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The Soundtrack of Camp

18 May 2022 9:29 PM | Jen Burch (Administrator)

What is the soundtrack of your summer camp season? Is it largely the same as it was 50 years ago? The sound of rustling trees, children's laughter, waves lapping the shore, buzzing insects, screen doors slamming, clanging cookware, lawnmower, cheering, dinner bell, lifeguard's whistle... many of the background sounds of camp have stood the test of time. But what about the music? 

Singing is an integral part of most camp experiences, especially at church camp. We have traditions of sung meal graces, songs for worship, songs for campfire. Some of us sing on hikes and even for announcements. There's always singing at our talent shows and end-of-camp performances. Guitar accompaniment and a cappella songs (including the rowdy "repeat after me" variety) have been standard fare from our camps' earliest years.

A recent article from Nelson Strickland on the Summer Camp Society blog got me thinking about how the soundtracks of our camps get changed and updated. In "Five Simple Ways To Step Up Your Music Game This Summer," Nelson, a former DJ turned full-time camp pro, challenges camp leaders to think outside of our usual boxes in choosing music for camp. He reminds us that recorded music can be a powerful way to set a mood and bring people together. Unlike the soundscapes mentioned above, recorded music is a somewhat newer addition to camp life. Depending on your site, sometimes music is played to set the tone for a large-group gathering. Maybe staff listen to music while working in the kitchen or shop. Perhaps your program includes a camp dance. Is there music for cookouts, swim parties, or dining hall meals? Is music played on the bus? Who gets to choose those tunes? Who decides what's "church camp-appropriate"? Are counselors allowed to play music in cabins or in program areas? If your camp plays music in any of these ways, Nelson invites us to expand our playlists. Are there familiar TikTok songs that work for camp? Do your playlists include music from other cultures? If you have international staff, let them curate a collection for you! What's comforting, happy music for your campers? – is it K-pop or hip-hop? Trying new things and being inclusive are generally-shared values at our camps, but does that extend to our musical choices? Nelson's "Five Simple Ways" introduced me to unfamiliar genres of Lo-Fi and Kidz Trap. What else might we be missing?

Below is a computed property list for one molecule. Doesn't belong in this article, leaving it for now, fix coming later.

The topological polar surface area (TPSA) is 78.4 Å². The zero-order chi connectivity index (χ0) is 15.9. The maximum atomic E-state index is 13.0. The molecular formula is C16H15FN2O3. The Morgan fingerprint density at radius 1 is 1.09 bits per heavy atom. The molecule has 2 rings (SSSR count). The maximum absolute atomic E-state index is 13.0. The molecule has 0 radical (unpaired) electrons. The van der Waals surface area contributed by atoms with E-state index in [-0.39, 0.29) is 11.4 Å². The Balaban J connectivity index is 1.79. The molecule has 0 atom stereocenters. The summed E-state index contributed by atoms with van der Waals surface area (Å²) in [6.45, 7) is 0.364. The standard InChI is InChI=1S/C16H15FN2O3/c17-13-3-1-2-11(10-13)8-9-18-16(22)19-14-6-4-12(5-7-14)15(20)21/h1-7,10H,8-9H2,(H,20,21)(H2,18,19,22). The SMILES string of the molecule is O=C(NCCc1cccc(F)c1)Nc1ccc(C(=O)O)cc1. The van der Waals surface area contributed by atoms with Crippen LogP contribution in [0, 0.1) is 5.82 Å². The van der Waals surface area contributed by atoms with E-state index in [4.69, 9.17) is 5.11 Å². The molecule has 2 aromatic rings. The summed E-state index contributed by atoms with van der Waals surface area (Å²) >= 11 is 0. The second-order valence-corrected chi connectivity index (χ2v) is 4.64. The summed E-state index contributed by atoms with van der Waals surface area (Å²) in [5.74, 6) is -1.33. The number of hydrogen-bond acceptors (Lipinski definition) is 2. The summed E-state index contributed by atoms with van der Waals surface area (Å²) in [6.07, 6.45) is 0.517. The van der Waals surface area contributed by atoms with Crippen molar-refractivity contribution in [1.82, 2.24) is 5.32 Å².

Just as we're challenged to expand our playlist repertoire for recorded music, I also encourage summer camp leaders to review the standby songs we sing. As you know, "we've always done it that way" isn't a great reason to keep doing it the same old way. Here are some questions to spark conversation with your team:

  • Are there some traditional songs that no longer meet the cultural and educational goals of our ministry? 
  • Are there lyrics that feel insensitive these days? 
  • Do the religious songs we sing reflect the theology we actually want campers to learn? 
  • How can we introduce new favorites that reflect cultural literacy and align with our camp's mission? 
Let this be a fun, ongoing challenge for your camp's staff. These conversations and the sharing of songs and playlists can break down barriers, help us learn about each other, and expose us to new worlds through music. 

Camp Dickenson in the Holston Conference curated a fun Spotify playlist that provided some camp-nostalgic listening during the pandemic in 2020. Check it out here  If your camp has publicly-accessible playlists, please link them in the comments below.


Pictured: Author Jen Burch sings with campers at Camp Alta Mons (VA), circa 1992.

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